The Misleading Tale of Oil and Natural Gas
Source: The New York Times
22 July 2021 – by Eric Koons
Last updated on 08 September 2021
The energy industry often mentions oil and gas together when discussing current energy demand and the need to diversify their energy portfolio. However, while new models predicting energy production leave oil behind, gas continues to play a major role. Why is that? This article explores the main differences between oil and natural gas.
If you peruse Shell’s website, you will find many reasons that back natural gas as the best fossil fuel option. Natural gas is presented as an essential energy source, from lower emissions to cheaper production and even climate change mitigation.
The Tale of Two Stories
The gas industry has repeatedly pointed out that its emissions are not as harmful as coal or oil; natural gas is a “transition fuel” and can be used in conjunction with renewables. In certain cases, gas is presented as a clean fossil fuel, a power option much more desirable than oil and coal, almost on par with clean energy.
This continued greenwashing has led to a range of new natural gas projects, pipelines, and plants. And while the general public has accepted many projects, scientists are ringing alarm bells.
Crude Oil, Natural Gas and the Paris Climate Agreement
While Shell quotes the IEA’s cost analysis for oil and gas production, it neglects to point out that in 2018 the agency declared that the world could not support new fossil fuel plants. Despite these warnings, the oil and natural gas industry has continued to move forward with the construction of new plants.
This directly contradicts the terms of the 2015 Paris Agreement – where global governments agreed to reduce emissions by significant levels to mitigate climate change damage.
Oil and Natural Gas Resources and Investments
The narrative pushed by fossil fuel giants like Shell is helping major polluters dodge their commitments to the Agreement. Emissions reduction laggards like Australia have a vested interest in maintaining oil, gas, and coal on global markets. They have repeated the same talking points as Shell to justify added investments in natural gas.
The science is clear though. If governments are serious about meeting their commitments, natural gas should have little involvement in new energy grids.
The Truth About Natural Gas and the Environment
While gas has been lauded as a cleaner fossil fuel, it still produces harmful emissions.
Methane, a potent greenhouse gas that has a heat-trapping potential 30 times greater than that of carbon dioxide over a 100-year span and 85 times greater over a 20-year span, is one of the main emissions created by the combustion of natural gas. Additionally, leakages from gas extraction and transportation release more methane into the atmosphere. Compounded by the environmental damage that extraction processes have on wildlife, water sources, and neighboring communities, gas is not as clean as you would be led to believe.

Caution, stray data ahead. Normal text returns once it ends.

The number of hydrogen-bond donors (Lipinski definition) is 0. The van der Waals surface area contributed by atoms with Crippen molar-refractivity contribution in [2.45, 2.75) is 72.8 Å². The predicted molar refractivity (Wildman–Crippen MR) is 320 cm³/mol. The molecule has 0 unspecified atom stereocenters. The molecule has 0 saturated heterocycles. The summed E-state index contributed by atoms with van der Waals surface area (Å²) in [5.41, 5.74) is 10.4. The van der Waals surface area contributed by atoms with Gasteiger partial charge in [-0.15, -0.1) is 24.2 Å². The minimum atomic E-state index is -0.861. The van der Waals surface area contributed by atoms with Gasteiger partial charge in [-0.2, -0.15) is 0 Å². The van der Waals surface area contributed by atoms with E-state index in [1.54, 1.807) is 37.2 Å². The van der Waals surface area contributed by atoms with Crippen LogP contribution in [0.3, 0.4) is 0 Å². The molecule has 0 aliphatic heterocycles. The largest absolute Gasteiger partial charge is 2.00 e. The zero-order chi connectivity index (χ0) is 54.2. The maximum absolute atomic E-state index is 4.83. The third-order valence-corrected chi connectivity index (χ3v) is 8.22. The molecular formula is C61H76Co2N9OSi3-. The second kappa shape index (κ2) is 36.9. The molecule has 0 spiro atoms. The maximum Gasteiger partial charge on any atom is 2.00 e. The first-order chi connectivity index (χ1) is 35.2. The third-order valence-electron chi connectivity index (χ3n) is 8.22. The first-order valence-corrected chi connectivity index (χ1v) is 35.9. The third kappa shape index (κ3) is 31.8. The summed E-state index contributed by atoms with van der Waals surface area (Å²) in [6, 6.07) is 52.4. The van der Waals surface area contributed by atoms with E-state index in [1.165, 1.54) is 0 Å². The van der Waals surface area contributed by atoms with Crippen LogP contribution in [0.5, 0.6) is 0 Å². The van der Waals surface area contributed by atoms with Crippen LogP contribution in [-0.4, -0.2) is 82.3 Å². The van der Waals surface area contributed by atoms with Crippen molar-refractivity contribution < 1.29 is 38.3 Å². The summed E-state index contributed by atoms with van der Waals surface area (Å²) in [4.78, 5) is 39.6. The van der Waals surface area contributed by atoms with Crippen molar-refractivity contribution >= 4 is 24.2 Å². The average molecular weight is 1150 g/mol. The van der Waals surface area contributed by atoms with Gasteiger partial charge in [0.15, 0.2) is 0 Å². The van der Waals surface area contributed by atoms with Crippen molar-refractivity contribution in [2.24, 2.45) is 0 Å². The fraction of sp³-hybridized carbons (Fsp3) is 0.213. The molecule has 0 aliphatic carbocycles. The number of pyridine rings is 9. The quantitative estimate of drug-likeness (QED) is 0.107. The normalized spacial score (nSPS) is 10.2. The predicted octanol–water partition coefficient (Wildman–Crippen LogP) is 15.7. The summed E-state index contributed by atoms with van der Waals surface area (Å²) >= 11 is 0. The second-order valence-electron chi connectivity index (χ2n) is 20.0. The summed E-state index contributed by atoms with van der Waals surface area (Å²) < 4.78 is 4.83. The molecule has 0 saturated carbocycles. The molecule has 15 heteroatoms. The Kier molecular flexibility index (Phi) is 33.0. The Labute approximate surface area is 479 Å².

Natural Gas vs. Renewable Energy
Furthermore, two core tenets supporting the use of natural gas aren’t what they seem.
Firstly, while Shell points out how cheap gas is, compared to oil, it doesn’t mention that renewable sources have already surpassed it as the cheapest energy option – even without subsidies.
Secondly, gas has been touted as a stable option to combat the intermittency of renewables. It can be used whenever the sun doesn’t shine or the wind isn’t blowing. Realistically the intermittency of renewable energy is no longer an issue, and the idea that there needs to be a stable, continuous energy production source is outdated.
Energy Outlook – The Future of Oil & Natural Gas
So, what role should the natural gas industry play in the low-carbon future moving forwards?
A small one, at best.
What is the Alternative?
The narrative that natural gas can be a transitional energy source isn’t entirely honest. Natural gas is indeed the cleanest and cheapest option of fossil fuel sources. But it is still far more polluting and expensive than renewables.
“They [gas companies] see themselves [as] primarily fossil fuel companies over the short to medium term and want to extend the carbon era as long [as] they can get away with.”
by Eric Koons
Eric is a passionate environmental advocate that believes renewable energy is a key piece in meeting the world’s growing energy demands. He received an environmental science degree from the University of California and has worked to promote environmentally and socially sustainable practices since. Eric’s expertise extends across the environmental field, yet he maintains a strong focus on renewable energy. His work has been featured by leading environmental organizations, such as World Resources Institute and Hitachi ABB Power Grids.Read more